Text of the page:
In 1861 Chappell retired from the firm of Cramer & Co. He suffered from writers' palsy for several years, but eventually recovered. He acted as honorary treasurer of the Ballad Society, for which he edited three volumes of the 'Roxburgh Ballads' (London, 1869 &c. 8vo). He was also an active member, and for a time treasurer, of the Camden Society. He gave most important assistance in the publication of Coussemaker's 'Scriptores de Musica' (4 tom. Paris, 1863-76). The celebrated double canon, 'Sumer is icumen in,' whose existence in a thirteenth-century manuscript is the most inexplicable phenomenon in the history of music, was long studied by Chappell; a facsimile in colours served as the frontispiece of his 'Popular Music of the Olden Time,' and he finally succeeded in identifying the handwriting as the work of Johannes de Fornsete, and in showing that the writer died on 19 Jan. 1239 or 1240 (Proceedings of the Musical Association, 3 March 1879 and 6 Feb. 1882).

In 1874 Chappell published the first volume of a 'History of Music,' dealing only with the tone-art of ancient Greece and Rome. A long controversy was aroused by this work. His prejudices against Dr. Burney once more found vent. A part of the impression was destroyed by fire. This loss seems to have dispirited Chappell, as he did not continue the work, in which Dr. Ginsburg and E. F. Rimbault were to have collaborated. To 'Archæologia' (vol. xlvii.) he contributed a paper on the Greek musical characters which are to be found, phonetically written, in several service-books of the Anglo-Saxon church. At the foundation of the Musical Association in 1874 he was appointed a vice-president, and on 6 Nov. 1877 he read a profound and original paper on 'Music a Science of Numbers.' During the latter part of his life he lived mostly at Weybridge, but died at his London residence, 53 tipper Brook Street, on 20 Aug. 1888.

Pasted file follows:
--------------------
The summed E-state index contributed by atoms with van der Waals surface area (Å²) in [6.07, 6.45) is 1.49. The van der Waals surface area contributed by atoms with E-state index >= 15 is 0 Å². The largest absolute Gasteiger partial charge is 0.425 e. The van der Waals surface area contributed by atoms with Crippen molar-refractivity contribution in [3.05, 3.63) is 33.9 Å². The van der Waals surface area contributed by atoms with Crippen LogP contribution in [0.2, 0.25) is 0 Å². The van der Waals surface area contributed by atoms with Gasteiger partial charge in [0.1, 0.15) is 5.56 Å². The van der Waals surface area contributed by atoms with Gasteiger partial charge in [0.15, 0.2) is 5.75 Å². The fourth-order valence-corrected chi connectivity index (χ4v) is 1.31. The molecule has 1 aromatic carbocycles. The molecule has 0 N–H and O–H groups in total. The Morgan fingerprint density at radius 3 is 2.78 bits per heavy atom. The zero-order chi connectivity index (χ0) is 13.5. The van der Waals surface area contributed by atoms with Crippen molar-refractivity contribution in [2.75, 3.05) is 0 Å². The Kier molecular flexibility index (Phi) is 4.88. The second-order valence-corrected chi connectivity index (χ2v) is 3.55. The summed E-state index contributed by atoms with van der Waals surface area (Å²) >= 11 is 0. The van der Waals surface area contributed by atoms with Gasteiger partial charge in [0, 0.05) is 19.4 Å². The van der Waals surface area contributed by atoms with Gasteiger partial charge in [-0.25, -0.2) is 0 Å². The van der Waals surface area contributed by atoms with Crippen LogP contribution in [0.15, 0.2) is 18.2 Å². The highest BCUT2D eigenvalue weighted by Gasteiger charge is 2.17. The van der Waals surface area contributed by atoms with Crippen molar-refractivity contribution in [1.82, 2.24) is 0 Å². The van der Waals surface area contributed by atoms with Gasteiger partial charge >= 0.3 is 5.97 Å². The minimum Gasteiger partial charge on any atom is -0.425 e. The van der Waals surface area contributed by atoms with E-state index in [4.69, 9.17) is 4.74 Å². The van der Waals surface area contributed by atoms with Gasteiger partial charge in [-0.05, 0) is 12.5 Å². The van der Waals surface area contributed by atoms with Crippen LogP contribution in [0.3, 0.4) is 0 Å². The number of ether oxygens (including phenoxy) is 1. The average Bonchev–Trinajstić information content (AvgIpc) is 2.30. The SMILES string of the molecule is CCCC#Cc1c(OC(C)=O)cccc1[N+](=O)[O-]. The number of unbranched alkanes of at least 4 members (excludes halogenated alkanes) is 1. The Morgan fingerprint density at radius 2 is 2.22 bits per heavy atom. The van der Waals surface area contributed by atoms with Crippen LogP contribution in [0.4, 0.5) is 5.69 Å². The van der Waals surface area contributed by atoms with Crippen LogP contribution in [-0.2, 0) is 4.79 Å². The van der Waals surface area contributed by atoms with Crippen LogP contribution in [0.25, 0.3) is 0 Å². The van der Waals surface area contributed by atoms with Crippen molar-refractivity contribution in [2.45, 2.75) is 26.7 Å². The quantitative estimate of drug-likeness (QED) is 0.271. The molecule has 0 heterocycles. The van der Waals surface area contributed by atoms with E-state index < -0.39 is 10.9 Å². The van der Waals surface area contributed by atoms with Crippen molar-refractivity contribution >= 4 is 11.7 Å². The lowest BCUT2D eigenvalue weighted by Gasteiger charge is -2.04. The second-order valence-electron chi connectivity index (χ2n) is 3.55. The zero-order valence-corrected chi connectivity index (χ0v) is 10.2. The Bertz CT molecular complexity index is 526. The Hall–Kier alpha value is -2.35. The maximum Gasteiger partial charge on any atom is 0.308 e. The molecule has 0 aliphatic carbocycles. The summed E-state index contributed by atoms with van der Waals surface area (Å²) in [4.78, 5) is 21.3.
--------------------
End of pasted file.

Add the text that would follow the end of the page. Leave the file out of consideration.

Though Chappell published but few works, he exercised a deep influence on the study of musical history in England; and each one, whether small or large, contained the results of long and patient research, and remains a standard work of reference. But he never freed himself from his early prejudices against Scotch music and Dr. Barney.

[Chappell's articles in Grove's Dictionary of Music and Musicians, i. 339, 414, ii. 416; Concordia; Times, 22 and 23 Aug. 1888; Notes and Queries, 7th ser. vi. 160; Musical Times, September 1888; Banister's Life of Macfarren, pp. 135, 270; Kidson's British Music Publishers, pp. 33, 35, 224.]

H. D.